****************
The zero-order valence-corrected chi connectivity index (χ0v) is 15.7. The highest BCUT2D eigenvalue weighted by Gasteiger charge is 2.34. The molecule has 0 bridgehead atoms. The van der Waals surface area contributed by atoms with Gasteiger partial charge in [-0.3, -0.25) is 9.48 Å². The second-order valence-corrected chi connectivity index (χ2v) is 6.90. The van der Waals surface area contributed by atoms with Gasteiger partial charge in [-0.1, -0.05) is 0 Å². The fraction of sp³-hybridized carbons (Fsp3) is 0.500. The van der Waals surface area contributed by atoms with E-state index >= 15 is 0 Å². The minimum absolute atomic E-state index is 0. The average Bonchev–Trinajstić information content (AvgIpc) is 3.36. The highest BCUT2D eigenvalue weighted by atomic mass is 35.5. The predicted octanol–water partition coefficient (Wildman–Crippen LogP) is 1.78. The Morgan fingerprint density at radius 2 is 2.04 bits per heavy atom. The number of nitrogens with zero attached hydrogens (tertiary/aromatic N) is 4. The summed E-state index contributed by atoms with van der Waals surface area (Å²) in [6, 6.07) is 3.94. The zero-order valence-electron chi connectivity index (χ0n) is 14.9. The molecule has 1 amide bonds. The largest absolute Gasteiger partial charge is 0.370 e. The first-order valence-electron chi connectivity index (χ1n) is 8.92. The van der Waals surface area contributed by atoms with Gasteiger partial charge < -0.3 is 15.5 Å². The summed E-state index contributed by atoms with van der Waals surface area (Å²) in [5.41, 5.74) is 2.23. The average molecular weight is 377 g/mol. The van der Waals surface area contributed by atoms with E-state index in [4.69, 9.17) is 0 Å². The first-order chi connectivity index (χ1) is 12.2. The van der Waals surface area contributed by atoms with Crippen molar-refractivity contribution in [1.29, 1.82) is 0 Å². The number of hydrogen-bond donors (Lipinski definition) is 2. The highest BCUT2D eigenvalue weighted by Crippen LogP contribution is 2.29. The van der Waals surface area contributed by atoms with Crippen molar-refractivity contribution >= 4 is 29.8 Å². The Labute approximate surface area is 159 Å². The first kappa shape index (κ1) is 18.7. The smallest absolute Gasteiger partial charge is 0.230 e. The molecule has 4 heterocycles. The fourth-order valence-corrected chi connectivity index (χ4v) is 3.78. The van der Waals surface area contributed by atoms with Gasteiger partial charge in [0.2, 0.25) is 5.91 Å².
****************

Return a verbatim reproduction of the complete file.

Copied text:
The zero-order valence-corrected chi connectivity index (χ0v) is 15.7. The highest BCUT2D eigenvalue weighted by Gasteiger charge is 2.34. The molecule has 0 bridgehead atoms. The van der Waals surface area contributed by atoms with Gasteiger partial charge in [-0.3, -0.25) is 9.48 Å². The second-order valence-corrected chi connectivity index (χ2v) is 6.90. The van der Waals surface area contributed by atoms with Gasteiger partial charge in [-0.1, -0.05) is 0 Å². The fraction of sp³-hybridized carbons (Fsp3) is 0.500. The van der Waals surface area contributed by atoms with E-state index >= 15 is 0 Å². The minimum absolute atomic E-state index is 0. The average Bonchev–Trinajstić information content (AvgIpc) is 3.36. The highest BCUT2D eigenvalue weighted by atomic mass is 35.5. The predicted octanol–water partition coefficient (Wildman–Crippen LogP) is 1.78. The Morgan fingerprint density at radius 2 is 2.04 bits per heavy atom. The number of nitrogens with zero attached hydrogens (tertiary/aromatic N) is 4. The summed E-state index contributed by atoms with van der Waals surface area (Å²) in [6, 6.07) is 3.94. The zero-order valence-electron chi connectivity index (χ0n) is 14.9. The molecule has 1 amide bonds. The largest absolute Gasteiger partial charge is 0.370 e. The first-order valence-electron chi connectivity index (χ1n) is 8.92. The van der Waals surface area contributed by atoms with Gasteiger partial charge < -0.3 is 15.5 Å². The summed E-state index contributed by atoms with van der Waals surface area (Å²) in [5.41, 5.74) is 2.23. The average molecular weight is 377 g/mol. The van der Waals surface area contributed by atoms with E-state index in [4.69, 9.17) is 0 Å². The first-order chi connectivity index (χ1) is 12.2. The van der Waals surface area contributed by atoms with Crippen molar-refractivity contribution in [1.29, 1.82) is 0 Å². The number of hydrogen-bond donors (Lipinski definition) is 2. The highest BCUT2D eigenvalue weighted by Crippen LogP contribution is 2.29. The van der Waals surface area contributed by atoms with Crippen molar-refractivity contribution >= 4 is 29.8 Å². The Labute approximate surface area is 159 Å². The first kappa shape index (κ1) is 18.7. The smallest absolute Gasteiger partial charge is 0.230 e. The molecule has 4 heterocycles. The fourth-order valence-corrected chi connectivity index (χ4v) is 3.78. The van der Waals surface area contributed by atoms with Gasteiger partial charge in [0.2, 0.25) is 5.91 Å².